Lithium-ion battery preservation


in Daily updates, Geek stuff, Science

Leaves with glowing edges

After seeing that the capacity of my iBook battery has fallen by 10% over the course of four complete cycles of discharging and charging, I went and read up on lithium-ion batteries. My previous conceptions about them turn out to be almost entirely wrong. Since almost all cellular phones, laptops, and music players with rechargeable batteries run on this sort, it is worth knowing how to keep them going for as long as possible.

1. Discharging completely, then charging completely, is not the ideal approach

Unlike other kinds of batteries, there is no ‘memory effect’ with Li-ion systems. Batteries that suffer from memory effects ‘forget’ how much charge they can hold if they are not completely drained and then completely recharged. As such, the strategy to keep them alive for the longest time is to always follow that pattern.

With Lithium-Ion batteries, full discharging is not only non-ideal, it is actually harmful. This is because it strains the weakest cell. Since a battery is composed of several cells, the failure of any one will mean the failure of the whole system. All lithium-ion rechargeable batteries have systems to prevent cell voltage from dropping too low (a microcontroller cuts it off before it reaches that point), but draining them to the point of cutoff is still harmful.

2. Temperature matters most

The biggest factor in battery life, especially for laptops, is the temperature at which the battery is kept. Judging by the figures from iStat Pro, mine is consistently at more than 40°C when the computer is running. Between reading, writing, listening to music, and just hanging around on Skype, that is probably more than twelve hours a day.

Just keeping the battery at 40°C will result in capacity loss of more than 15% over the course of one year, compared with a 2% temperature based loss if the battery is kept at 0°C and a 4% loss if it is kept at room temperature (about 25°C).

The most practical upshot of this is that it is intelligent to keep your battery outside of your computer when you are using it plugged into the wall. The most important reason for this is that it will thus be living at a much lower temperature, and thus for much longer. Since a laptop with no battery will shutdown instantly (and incorrectly) with any interruption in the external power supply, the best bet is probably to use a battery on its last legs (but still good enough for a few minutes) when plugged in, and a better one when working off battery power.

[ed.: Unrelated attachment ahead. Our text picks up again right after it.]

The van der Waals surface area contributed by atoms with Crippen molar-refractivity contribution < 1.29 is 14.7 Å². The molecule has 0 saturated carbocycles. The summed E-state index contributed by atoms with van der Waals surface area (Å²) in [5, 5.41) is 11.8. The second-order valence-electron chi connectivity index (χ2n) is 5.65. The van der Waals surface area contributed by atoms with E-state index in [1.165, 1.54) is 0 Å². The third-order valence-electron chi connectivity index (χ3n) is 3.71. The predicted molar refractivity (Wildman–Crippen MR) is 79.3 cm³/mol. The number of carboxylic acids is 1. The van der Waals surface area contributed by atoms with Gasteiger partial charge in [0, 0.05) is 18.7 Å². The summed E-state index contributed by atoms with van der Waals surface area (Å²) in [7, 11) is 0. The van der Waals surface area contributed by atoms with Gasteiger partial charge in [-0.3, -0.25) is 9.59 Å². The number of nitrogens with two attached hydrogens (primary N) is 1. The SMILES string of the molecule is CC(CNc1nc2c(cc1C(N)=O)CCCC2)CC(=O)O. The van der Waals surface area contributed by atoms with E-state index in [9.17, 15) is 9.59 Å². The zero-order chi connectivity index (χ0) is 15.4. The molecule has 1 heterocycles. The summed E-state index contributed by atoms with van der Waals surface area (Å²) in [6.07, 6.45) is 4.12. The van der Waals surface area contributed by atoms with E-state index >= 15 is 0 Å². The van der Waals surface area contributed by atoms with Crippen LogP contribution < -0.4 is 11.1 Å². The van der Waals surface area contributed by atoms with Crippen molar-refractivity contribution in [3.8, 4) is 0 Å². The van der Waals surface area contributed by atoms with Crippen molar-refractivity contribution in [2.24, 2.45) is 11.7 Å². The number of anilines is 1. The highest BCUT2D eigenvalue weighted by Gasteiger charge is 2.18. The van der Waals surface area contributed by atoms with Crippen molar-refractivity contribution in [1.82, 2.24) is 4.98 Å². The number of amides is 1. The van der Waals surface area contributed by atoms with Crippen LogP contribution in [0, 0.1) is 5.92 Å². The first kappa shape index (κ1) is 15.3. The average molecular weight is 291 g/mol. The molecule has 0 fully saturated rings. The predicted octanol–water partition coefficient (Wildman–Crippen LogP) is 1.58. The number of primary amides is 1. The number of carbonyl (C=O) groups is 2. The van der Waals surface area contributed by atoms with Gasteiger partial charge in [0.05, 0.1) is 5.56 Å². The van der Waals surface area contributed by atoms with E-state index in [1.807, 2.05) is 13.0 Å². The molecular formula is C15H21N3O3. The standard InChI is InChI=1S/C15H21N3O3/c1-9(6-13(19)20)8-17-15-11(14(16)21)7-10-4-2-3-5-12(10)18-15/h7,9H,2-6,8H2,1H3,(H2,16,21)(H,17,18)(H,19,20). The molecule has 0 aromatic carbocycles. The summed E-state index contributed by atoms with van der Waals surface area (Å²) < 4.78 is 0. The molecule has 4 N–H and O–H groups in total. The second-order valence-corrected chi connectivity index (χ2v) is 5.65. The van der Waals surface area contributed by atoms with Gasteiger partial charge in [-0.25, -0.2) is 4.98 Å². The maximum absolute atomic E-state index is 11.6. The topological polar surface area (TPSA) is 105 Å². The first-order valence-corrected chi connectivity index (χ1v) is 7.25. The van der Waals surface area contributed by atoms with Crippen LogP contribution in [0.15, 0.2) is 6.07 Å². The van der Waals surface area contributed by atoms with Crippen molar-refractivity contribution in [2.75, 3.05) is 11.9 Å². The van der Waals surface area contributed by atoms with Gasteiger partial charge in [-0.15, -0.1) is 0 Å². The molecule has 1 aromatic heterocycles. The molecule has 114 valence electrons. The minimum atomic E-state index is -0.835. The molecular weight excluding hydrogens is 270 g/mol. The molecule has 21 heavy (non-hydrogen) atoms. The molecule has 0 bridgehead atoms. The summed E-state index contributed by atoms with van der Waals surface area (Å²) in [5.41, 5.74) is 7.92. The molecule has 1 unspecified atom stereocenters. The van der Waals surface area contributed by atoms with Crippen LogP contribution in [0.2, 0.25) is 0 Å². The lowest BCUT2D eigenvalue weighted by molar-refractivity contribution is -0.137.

3. Storage or using at 100% charge is harmful

For reasons too complex for me to understand, a charge of about 40% is best for the long-term storage of Li-ion batteries. A Li-ion battery kept at 100% charge and 40°C will lose about 35% of its capacity in a year.

4. Li-ion batteries fail over time, regardless of anything else

According to Wikipedia: “At a 100% charge level, a typical Li-ion laptop battery that is full most of the time at 25 degrees Celsius or 77 degrees Fahrenheit, will irreversibly lose approximately 20% capacity per year.” This loss is because of oxidation (over and above heat damage, as I understand it), which causes cell resistance to rise to the point where – despite holding a charge – the battery cannot provide power to an external circuit.

For more information see Wikipedia and this page. The especially bold can learn how to rebuild depleted Li-ion batteries. Anyone with background in electrochemistry is strongly encouraged to comment on the accuracy of the above information.

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{ 15 comments… read them below or add one }

B October 28, 2006 at 12:03 am

Yours is about the last blog I thought would look like a flyer for a rave.

Milan October 28, 2006 at 12:18 am

Well, the Daily Show maintains a proud tradition of bolstering otherwise mediocre content with Photoshop.

I am just carrying on what they began.

Ben October 28, 2006 at 12:22 am

Interesting, because I’ve just bought a new phone and they recommend fulling decharging and charging the Li-ion battery. Since that was what eventually killed my old phone, I want to be extra careful.

Milan October 28, 2006 at 12:27 am


Double check that it is lithium-ion, rather than nickel metal hydrate or nickel cadmium. Both of those have ‘memory’ problems.

Ben October 28, 2006 at 11:33 am

Yeah, definitely says Li-ion on it.

Milan October 28, 2006 at 4:03 pm

As the beginning of the above post demonstrates, lots of people are confused about how to maximize the lifespan of batteries. The consensus of websites I looked at is that the above is correct for Li-ion.

Robert February 22, 2007 at 4:53 pm

I have lithium batteries in two cameras – a Canon Ixus 850 and a Canon EOS 300 . Sometimes I do not use the cameras for weeks, even months. How can I best preserve the lithium batteries? I have been told that putting them in the deep freeze is the answer, but this seems rather drastic. As someone who is totally non technical, I would be very grateful for any suggestions from someone who has knowledge of this subject.

Milan August 15, 2007 at 12:01 am

The real-world life of my iBook battery is now less than four minutes. The heat here has done a number on it.

. December 20, 2007 at 3:04 pm

The Li-ion awakens

Dec 19th 2007
New lithium-ion cells are hardier and charge faster

“Li-ion batteries, as they are known in the trade, are sensitive souls. They last only a few years, even if they are not used (one reason to check the date a laptop left the factory before you buy it). And they fade even faster when used in harsh conditions, such as high temperatures. They need special protective circuits to manage the charging and discharging (if completely discharged they can be ruined). And they may react to abuse by bursting into flames.